# Prerequisites

To understand this post, you’ll need to know $\sin \alpha+\beta = \sin\alpha\cos\beta+\cos\alpha\sin\beta$ and $\cos \alpha+\beta=\cos\alpha\cos\beta-\sin\alpha\sin\beta.$ A good grasp on Algebra is also nice. This might be helpful, but knowing these are not necessary.

# Preamble

One morning I was thinking of the following configuration:

Consider $\triangle OA_1A_2$ with $OA_1=3,$ $A_1A_2=4,$ and $OA_2=5.$ Then for all $n,$ construct $\triangle OA_nA_{n+1}$ such that $\triangle OA_nA_{n+1}\sim \triangle OA_1A_2.$

It doesn’t take long to figure out that this is very easy to express with polar coordinates (or complex, whatever flavor you desire). If $O=(0,0)$ and $A_0=(3,0),$ then in polar coordinates, $A_n=(3\cdot (\frac{5}{3})^n,n\theta)$ where $\theta=\arcsin\frac{3}{5}.$

Then the realization strikes; none of the triangles “overlap” each other! In other words, there is no pair of integers $p,q$ such that $O,A_p,A_q$ are collinear. What does this mean? Well, there are no integers $p,q$ such that $p\theta=q\theta+2\pi k$ for some integer $k.$ This basically means that there is no rational number $k$ such that $\theta = 2\pi k.$

# The Meat

We claim that $\frac{\arcsin \frac{3}{5}}{\pi}$ is irrational. This is the same as claiming $\frac{\arccos \frac{4}{5}}{\pi}$ is irrational.

Suppose otherwise. Then there must be some positive integer $n$ such that $\cos(n\theta)=0.$ But notice that $\cos (n\theta)$ is a polynomial about $\cos \theta.$ Similarly, $\sin (n\theta)$ is a polynomial about $\sin \theta.$

We claim that $\cos (n+1)\theta = 2\cos \theta \cos n\theta-\cos(n-1)\theta$ for all $n\geq 2.$ Adding $\cos (n-1)\theta$ and expanding out using the sum-difference identities yields $\cos n\theta \cos \theta - \sin n\theta \sin \theta + \cos n\theta \cos \theta + \sin n\theta \sin \theta = 2\cos \theta,$ which is true.

Now we have a recurrence for $\cos n\theta!$ This general recurrence is called the Chebyshev Polynomial of the First Kind. In fact, generally, the Chebyshev Polynomial of the First Kind states the following:

1. $P_0(x)=1.$
2. $P_1(x)=x.$
3. $P_{n+1}(x)=2xP_{n}(x)-P_{n-1}(x).$

Now we have to prove that $\frac{4}{5}$ is not a root of any of these polynomials. What follows is probably the most ingenious yet simplest step of this problem (and the extension, Niven’s Theorem) – an application of the Rational Root Theorem. We claim that the coefficient of the leading term of $P_{n}(x)$ is $2^{n-1}.$ The proof is fortunately very obvious; we can discard the $P_{n-2}(x)$ and notice that the leading coefficient of $P_{n-1}(x)$ is multiplied by $2.$ By the Rational Root Theorem, $\frac{4}{5}$ CANNOT be a root of $\cos n\theta$ for ANY $n,$ because $5$ NEVER divides $2^{n-1}.$ Isn’t it beautiful?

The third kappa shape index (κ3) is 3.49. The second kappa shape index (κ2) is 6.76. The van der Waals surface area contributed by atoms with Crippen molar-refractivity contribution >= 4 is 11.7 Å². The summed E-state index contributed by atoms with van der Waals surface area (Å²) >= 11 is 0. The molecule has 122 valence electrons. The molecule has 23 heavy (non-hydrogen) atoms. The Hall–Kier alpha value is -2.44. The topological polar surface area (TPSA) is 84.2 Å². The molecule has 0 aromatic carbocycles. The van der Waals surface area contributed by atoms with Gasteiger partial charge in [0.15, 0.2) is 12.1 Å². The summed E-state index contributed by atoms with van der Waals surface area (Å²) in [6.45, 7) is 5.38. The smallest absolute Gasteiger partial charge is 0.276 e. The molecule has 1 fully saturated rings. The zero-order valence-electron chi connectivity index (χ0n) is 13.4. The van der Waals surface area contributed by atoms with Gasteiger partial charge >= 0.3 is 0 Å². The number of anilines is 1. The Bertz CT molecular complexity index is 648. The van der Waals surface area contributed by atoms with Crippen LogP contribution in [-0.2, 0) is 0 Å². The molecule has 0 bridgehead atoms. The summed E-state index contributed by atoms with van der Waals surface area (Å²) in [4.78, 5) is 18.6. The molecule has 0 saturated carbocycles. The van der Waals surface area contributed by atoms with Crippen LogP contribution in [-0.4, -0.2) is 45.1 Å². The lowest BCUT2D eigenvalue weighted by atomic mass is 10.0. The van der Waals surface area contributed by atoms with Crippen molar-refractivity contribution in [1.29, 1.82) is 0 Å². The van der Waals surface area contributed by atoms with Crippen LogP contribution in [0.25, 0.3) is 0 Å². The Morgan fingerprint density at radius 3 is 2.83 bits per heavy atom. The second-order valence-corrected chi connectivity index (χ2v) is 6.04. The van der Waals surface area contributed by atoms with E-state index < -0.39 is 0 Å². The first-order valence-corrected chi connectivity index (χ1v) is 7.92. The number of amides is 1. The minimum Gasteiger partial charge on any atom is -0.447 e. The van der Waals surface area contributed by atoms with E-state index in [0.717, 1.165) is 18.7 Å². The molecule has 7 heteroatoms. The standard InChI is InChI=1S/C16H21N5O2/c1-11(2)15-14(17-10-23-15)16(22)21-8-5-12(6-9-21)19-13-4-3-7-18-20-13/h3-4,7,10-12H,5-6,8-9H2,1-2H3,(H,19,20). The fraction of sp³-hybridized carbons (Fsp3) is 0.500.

# Generalization

Now let’s talk about Niven’s Theorem. It states that the only non-negative values of $k$ such that $\frac{\arcsin k}{\pi}$ is rational are $0, \frac{1}{2}, 1.$ To do this, we need to expand the Chebyshev Polynomial of the First Kind a little bit more. The Rational Root Theorem will be more powerful if we have the leading coefficient and the constant value; let’s try to look for a pattern of the constant value.

$P_0(x)=1$

$P_1(x)=x$

$P_2(x)=2x^2-1$

$P_3(x)=4x^3-3x$

$P_4(x)=8x^4-8x^2+1$

$P_5(x)=16x^5-20x^3+5x$

$P_6(x)=32x^6-48x^4+18x^2-1$

Actually, let’s make it a bit more obvious.

$P_0(x)=\dots+1$

$P_1(x)=\dots+0$

$P_2(x)=\dots-1$

$P_3(x)=\dots+0$

$P_4(x)=\dots+1$

$P_5(x)=\dots-0$

$P_6(x)=\dots-1$

$P_7(x)=\dots+0$

$P_8(x)=\dots+1$

$P_9(x)=\dots+0$

$P_{10}(x)=\dots-1$

Again, this is very easy to prove using induction. So what does this mean? By the Rational Root Theorem, the only possible values of $k$ are either $0$ or of the form $\frac{1}{2^m}$ for even $n$ of $P_n(x),$ and for odd $n$ we can also have things of the form $\frac{n}{2^m}.$ (Remember $k$ is non-negative; negative values are symmetric anyways.) So now all that remains is to prove that these are not roots.

To utilize modular arithmetic, we’ll divide by $\frac{1}{x^n}$ for $P_n(x).$ If we let $y = \frac{1}{x},$ we are basically “reversing” the polynomial. Let’s rewrite the polynomials in hope we see a pattern:

$P_0(x)=x^0(1)$

$P_1(x)=x^1(1)$

$P_2(x)=x^2(2-y^2)$

$P_3(x)=x^3(4-3y^2)$

$P_4(x)=x^4(8-8y^2+y^4)$

$P_5(x)=x^5(16-20y^2+5y^4)$

$P_6(x)=x^6(32-48y^2+18y^4-y^6)$

Let $Q_{n}(x)=\frac{P_{n}(x)}{x^n}.$ Notice the recursion is $Q_{n+1}(x)=2Q_{n}(x)-y^2Q_{n-1}(x).$ We’ll write the first few $Q_{n}x.$

$Q_0(x)=1$

$Q_1(x)=1$

$Q_2(x)=-y^2+2$

$Q_3(x)=-3y^2+4$

$Q_4(x)=y^4-8y^2+8$

$Q_5(x)=5y^4-20y^2+16$

$Q_6(x)=-y^6+18y^4-48y^2+32$

The only possible roots are $2^0,2^1\dots 2^{n-1},2^n.$

Notice that for odd $n,$ the leading coefficient is $\pm n.$ This then causes an obvious problem $\pmod n,$ so it’s proven for odd $n.$ (It is obvious that this is impossible if $x=\frac{n}{2^m},$ or $y=\frac{2^m}{n},$ because we need everything to be an integer if we are to get rid of the constant.)

For even $n,$ notice that the constant term is of the form $2^{k+1}$ while the terms with a coefficient of $y$ are of the form $(2^{k})^{2j}),$ so it won’t work out either. Thus we have proven this is impossible for all rational numbers except for our three exceptions. (For $y=2,$ $Q_6(x)$ is an exception.)

And that’s Niven’s Theorem!

# References

Stack Exchange: Is arccos 3/5 rational?

Stack Exchange: 1/pi arccos (1/3) is irrational.

Wikipedia: Niven’s Theorem

Wikipedia: Chebyshev Polynomials

Wolfram Mathworld: Chebyshev Polynomials of the First Kind

Brilliant: Chebyshev Polynomials